Ed. Note: This post is part of the Commerce in the Community series highlighting the work of community leaders and organizations that are strengthening the middle class and providing ladders of opportunity for all Americans.
Below is an interview with Brian Hill, co-founder of Jail Education Solutions (JES). Prior to starting JES, Brian worked for General Mills and served as a business consultant. He received his undergraduate degree from Brigham Young University in Provo, UT and is currently finishing his JD/MBA at Northwestern University in Evanston, IL.
Q1: Tell us about Jail Education Solutions (JES). What is your mission and main focus?
JES is dedicated to improving inmate outcomes during incarceration and after release by incentivizing educational and vocational progress through tablet technology in correctional facilities. Investment in inmate education leads to reduced recidivism and lowers taxpayer liability. However, educational programming in correctional facilities is extremely limited and does not currently meet inmate demand. JES grants inmates access to an immense collection of resources, which would otherwise be unavailable, such as k-12 education, GED and college readiness; employment and other community resources; exploratory educational material; cognitive behavioral therapy and treatment and legal information. It does so at no additional cost to the institution or taxpayer.
Q2: How did Jail Education Solutions get started?
The initial interest happened when I was young, and came from my father. He was a psychology professor at Folsom Prison, and his bedtime stories were his student’s papers. I saw so much human potential locked up, but at that age had no idea about the magnitude of the problem. It wasn’t until later in my first year at Northwestern Law School when I began work on a Social Impact Bond initiative for Cook County's Jail (Chicago) that I was reminded of the great need for opportunity. This passion, bolstered by the very innovative Sheriff Tom Dart, provided the space to test, learn, and create JES.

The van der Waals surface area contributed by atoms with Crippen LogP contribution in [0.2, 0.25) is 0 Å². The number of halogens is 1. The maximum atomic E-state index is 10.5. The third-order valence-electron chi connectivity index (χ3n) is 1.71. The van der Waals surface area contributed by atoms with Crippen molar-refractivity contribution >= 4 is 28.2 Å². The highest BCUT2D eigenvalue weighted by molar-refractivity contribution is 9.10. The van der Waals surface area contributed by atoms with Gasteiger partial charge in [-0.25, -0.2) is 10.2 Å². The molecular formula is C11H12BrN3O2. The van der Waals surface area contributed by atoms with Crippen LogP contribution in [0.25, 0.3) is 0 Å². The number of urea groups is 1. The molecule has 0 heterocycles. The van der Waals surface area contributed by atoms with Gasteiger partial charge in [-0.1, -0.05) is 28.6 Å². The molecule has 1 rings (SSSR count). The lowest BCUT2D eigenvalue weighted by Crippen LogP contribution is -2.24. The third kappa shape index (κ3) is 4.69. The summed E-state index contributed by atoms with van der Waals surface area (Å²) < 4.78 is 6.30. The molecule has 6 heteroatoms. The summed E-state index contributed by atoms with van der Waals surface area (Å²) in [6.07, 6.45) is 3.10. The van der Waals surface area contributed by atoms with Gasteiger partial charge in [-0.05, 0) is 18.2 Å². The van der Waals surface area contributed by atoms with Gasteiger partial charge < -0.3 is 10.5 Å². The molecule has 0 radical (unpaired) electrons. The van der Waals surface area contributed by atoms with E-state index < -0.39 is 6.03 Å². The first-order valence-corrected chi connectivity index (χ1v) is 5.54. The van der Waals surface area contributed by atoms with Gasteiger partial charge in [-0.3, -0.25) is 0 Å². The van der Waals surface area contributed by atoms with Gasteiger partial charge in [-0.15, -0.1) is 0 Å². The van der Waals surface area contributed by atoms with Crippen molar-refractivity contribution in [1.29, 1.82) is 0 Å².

Q3: How are you working to promote economic mobility and workforce development at the local level?
Recidivism strips individuals of opportunities for success, breaks families, and harms communities while costing taxpayers billions of dollars. Empowering just one individual to escape the incarceration cycle through employment can produce a cascade of benefits in a community, and JES aims to do this with each and every one of its customers. This set of employer tools is a new model because, in contrast to a variety of vocational programs being offered to the recently incarcerated, our program allows the incarcerated to work their way toward a job while they are still incarcerated. By integrating with the JES educational tablets, this platform allows a level of communication and training never before possible, better enabling former inmates to transition to employment.
Q4: In what ways are you partnering with other organizations to increase your impact?
We’ve received grant funding from the Chicago Community Trust and MacArthur Foundation. We regularly collaborate with numerous community-based organizations, start-ups, and companies. One significant area of collaboration is in content production -- we have co-created many educational and enrichment programs that we are sharing with inmates.
Q5: If people want to learn more about Jail Education Solutions, what should they do?